Never fear: you are always free to disagree

Sometimes when we talk about moderating comments, some people get the mistaken impression that if they simply post a negative comment disagreeing with the original article or another commenter, that simple disagreement is unbearable to us. But don’t worry, that’s not the case: you are free to disagree with anything and everything that we write, if you wish. That should be impossible, as we usually cover both or multiple sides of controversial issues (like ebikes), but still, if you want to play devil’s advocate, go ahead. I am a staunch believer in free speech as an inherent human right.

A problem only arrises when you move from disagreeing with someone to attacking them personally.

For instance, it’s OK to say, “I totally HATE ebikes,” or, “I totally LOVE ebikes.” But if you say, “Greg, you’re an asshole and I think you should burn in hell,” that’s not appropriate, and I will ban you.

But the reality is, if you’ve read far enough in this article to read this distinction, chances are you’re a level-headed human being who doesn’t go around calling the people you meet assholes and wishing them eternal damnation in the fires of hell. You probably are a very nice person, and you most likely enjoy the diversity of topics and opinions that we publish on Singletracks, and you probably contribute thoughtful comments on topics that you’re passionate about.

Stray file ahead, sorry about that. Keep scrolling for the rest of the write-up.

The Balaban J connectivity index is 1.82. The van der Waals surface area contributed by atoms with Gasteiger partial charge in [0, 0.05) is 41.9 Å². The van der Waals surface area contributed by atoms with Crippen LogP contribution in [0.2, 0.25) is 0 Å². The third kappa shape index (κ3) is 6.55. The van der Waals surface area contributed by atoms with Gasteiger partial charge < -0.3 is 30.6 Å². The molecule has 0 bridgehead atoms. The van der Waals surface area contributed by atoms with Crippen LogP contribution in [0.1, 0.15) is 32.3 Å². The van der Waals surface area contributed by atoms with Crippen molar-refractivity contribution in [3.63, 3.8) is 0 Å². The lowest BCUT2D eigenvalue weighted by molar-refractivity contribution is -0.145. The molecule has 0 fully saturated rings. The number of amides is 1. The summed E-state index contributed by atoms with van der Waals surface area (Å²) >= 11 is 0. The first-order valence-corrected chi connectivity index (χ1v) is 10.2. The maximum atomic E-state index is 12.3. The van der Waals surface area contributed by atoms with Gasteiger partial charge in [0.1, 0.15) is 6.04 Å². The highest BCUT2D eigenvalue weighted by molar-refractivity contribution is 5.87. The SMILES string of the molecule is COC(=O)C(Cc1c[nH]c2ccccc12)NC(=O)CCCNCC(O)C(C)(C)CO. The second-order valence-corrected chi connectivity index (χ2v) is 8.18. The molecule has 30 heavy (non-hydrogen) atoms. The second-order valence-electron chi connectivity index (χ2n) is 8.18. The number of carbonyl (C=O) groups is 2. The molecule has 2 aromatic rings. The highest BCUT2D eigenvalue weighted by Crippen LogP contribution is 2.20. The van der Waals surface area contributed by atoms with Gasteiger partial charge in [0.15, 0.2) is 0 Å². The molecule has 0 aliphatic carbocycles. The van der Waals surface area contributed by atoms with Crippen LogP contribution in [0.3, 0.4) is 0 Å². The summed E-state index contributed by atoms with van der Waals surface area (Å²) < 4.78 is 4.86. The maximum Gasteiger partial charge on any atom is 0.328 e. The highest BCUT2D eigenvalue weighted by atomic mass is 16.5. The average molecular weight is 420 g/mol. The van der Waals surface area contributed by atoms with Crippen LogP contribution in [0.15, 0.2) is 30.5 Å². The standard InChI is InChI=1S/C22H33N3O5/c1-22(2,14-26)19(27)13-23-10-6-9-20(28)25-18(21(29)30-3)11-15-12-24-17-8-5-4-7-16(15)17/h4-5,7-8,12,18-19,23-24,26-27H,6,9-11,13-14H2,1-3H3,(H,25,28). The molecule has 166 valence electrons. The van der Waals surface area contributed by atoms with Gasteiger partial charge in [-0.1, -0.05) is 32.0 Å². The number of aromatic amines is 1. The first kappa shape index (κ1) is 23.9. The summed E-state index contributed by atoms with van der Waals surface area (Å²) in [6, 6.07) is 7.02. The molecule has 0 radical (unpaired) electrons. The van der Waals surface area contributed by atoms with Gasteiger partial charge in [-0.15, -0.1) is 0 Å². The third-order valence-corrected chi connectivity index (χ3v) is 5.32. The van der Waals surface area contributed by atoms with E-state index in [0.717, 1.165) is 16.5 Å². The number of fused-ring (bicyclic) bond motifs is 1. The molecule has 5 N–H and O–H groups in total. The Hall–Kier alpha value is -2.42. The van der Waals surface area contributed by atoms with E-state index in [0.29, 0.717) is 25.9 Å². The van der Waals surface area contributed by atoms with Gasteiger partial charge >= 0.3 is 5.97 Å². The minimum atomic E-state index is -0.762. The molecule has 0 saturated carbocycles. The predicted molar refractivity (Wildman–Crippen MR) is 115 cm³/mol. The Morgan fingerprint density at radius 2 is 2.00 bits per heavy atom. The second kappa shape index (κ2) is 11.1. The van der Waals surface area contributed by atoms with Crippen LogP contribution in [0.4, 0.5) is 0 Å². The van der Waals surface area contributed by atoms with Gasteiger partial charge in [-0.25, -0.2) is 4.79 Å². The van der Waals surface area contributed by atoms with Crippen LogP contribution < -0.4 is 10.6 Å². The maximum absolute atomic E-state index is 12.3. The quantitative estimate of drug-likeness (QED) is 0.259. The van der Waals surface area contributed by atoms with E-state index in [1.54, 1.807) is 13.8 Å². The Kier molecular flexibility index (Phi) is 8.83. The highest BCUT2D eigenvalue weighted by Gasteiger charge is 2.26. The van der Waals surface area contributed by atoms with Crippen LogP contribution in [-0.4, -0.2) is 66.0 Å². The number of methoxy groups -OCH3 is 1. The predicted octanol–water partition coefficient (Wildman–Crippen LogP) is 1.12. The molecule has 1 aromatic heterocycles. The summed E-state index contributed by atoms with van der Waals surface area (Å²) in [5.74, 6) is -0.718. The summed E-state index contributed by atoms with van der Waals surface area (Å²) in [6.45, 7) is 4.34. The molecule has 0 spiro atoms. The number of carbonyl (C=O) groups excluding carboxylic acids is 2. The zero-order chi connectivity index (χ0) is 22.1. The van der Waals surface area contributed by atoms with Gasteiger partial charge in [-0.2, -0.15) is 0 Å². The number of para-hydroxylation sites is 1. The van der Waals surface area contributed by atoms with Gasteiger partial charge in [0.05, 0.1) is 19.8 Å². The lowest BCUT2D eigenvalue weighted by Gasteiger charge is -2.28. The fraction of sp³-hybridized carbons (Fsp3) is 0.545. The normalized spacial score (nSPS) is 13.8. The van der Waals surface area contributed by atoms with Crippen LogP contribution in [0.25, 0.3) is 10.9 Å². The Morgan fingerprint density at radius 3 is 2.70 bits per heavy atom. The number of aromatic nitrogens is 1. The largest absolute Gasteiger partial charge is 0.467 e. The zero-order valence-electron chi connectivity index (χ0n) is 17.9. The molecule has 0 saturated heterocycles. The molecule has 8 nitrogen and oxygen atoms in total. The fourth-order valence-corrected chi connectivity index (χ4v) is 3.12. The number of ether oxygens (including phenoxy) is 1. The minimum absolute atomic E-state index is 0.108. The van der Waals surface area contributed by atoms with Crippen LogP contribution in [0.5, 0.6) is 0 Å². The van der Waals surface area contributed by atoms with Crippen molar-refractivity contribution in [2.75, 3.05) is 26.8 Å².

And for all of that, I thank you for being a valuable member of the Singletracks community! Quite honestly, YOU guys are the reason why we do what we do.

But for the other 1% scum of the earth? Let the banning continue.

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# Comments

  • Seth's Bike Hacks

    Would you tell someone at the trails that they’re a stupid idiot because their quick release was on the wrong side? Would you scream obscenities at my sister in front of me in real life? No? Then why do it on a website or YouTube channel where people come to discuss their favorite hobby?

    Thanks for making Singletracks.com a civil place to agree or disagree.

    • Greg Heil

      So true Seth!! Thanks for chiming in!

    • thatsnogood

      It’s weird that I can read this in your narrator voice.

  • mongwolf

    Thanks to the entire team for making Singletracks such a great community.

  • Spanky

    This is why the singletracks.com community rocks! Lose the haters, and lets have fun and be ourselves.

  • Whistlepig

    Oh yeah, I’m new here and couldn’t agree more. I generally don’t write anything on-line that I wouldn’t say in front of my family.

    It seems that I happen to agree with Greg on practically everything.

    • Greg Heil

      Haha, right on! Thanks Whistlepig!

  • Abdullah Al Mamun

    I totally agree with the singletracks.com comment policy. Every website has their site policy but they don’t have a comment policy. I really welcome singletracks.com for this kind of advance decision.